Given the fluidity of most jobs today, it's likely your employees will wear many hats -- and they won't necessarily be restricted to the department they were hired to work in. But if they come to you asking for a position in a completely different area of your business, you may be at a loss for how to handle this request.
If this team member isn't feeling inspired by their current duties, maybe it's time to give them a chance to prove themselves in a new position. These six entrepreneurs have gone through similar situations themselves, and share their advice for what to do during the transition.
Instead of pigeonholing your employees into performing specific duties outlined in a job description, ask them what areas of your business they're most interested in -- even if those fall outside their designated department.
"In reviews, [our] employees are asked what skills they'd like to explore, and every time, they have curiosity about other departments," says Maren Hogan, leader of marketing agency Red Branch Media. "If they are sincere, they usually avail themselves of learning opportunities we offer. I've had employees express interest in small projects that resulted in new revenue channels."
Hold a departmental meeting.
Before making the switch, it's a good idea to call a meeting with the employee's current manager, as well as the manager of the department they wish to move to.
Peter Daisyme, special adviser to payments company Due, holds a preliminary meeting first to gauge the possibility of moving. "The communication helps to stop any misunderstandings as to why the employee wants to move, and promotes greater collaboration across departments. It's always been a positive way to make a move," he says.
Treat the process as if they were moving to a new company.
If an employee is eager to take on an entirely new role in your company, consider implementing a more formal process as you would for any job applicant applying for the position.
"When an employee wants to move to a new department, and it's been determined that such a thing makes sense for the company, treat the process like you would for a new hire at another company," says David Ciccarelli, CEO of voice talent marketplace Voices.com. "For example, we would post the role as an opening, let others interested apply in order to make it fair, then interview. The employee would be given a new start date, contract, training and manager."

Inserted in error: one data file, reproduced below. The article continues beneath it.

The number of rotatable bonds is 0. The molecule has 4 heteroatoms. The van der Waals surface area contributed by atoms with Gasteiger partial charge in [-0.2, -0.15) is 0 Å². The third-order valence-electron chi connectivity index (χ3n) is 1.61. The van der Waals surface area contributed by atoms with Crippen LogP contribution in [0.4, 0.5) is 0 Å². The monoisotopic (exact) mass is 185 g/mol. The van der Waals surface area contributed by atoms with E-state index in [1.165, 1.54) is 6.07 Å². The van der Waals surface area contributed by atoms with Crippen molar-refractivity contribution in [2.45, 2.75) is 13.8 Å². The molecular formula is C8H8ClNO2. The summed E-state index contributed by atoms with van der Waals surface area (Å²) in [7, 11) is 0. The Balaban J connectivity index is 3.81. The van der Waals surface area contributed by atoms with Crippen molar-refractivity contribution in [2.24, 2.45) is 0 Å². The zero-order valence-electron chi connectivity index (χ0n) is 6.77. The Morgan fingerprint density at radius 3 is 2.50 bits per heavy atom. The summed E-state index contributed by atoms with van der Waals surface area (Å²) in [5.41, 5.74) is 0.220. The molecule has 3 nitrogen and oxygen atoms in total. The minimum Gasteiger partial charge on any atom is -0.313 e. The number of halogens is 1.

Vet their skills and passion.
Verify that the team member has the appropriate chops and drive to ensure they don't fail in the endeavor.
"Step one is to recognize whether the employee has the skill set and passion to succeed in the new department," says Leila Lewis, founder and CEO of wedding PR agency Be Inspired PR. Lewis recalls an employee who had expressed her passion in social media.
"At the time our social department was small, but her desire to focus solely on social was the spark we needed," she says. "The enthusiasm she brought to the table opened up new doors for our company and quadrupled our social media clients."
Try a trial run.
If you still aren't sure of whether your team member would be a good fit in their desired role, consider implementing a test run first before changing their job title. Andy Eastes, CEO of warehouse management system SkuVault, likes to assign the candidate homework related to the department to assess their current competency.
"Doing this ensures that the desire to transfer isn't a phase and that the employee is genuinely serious about putting in effort," he says. I have given employees trial runs in different departments to see if, after this experience, they still want to transition to the requested position."
"Moving team members from one department to another gives a great opportunity to move in slowly and get their feet wet before diving in," says Zach Obront, founder of curated book business Book in a Box. Obront uses this process as a means of tying up loose ends in their previous role.
"It's always makes for a more peaceful, less hectic transition than trying to make the change overnight," he says.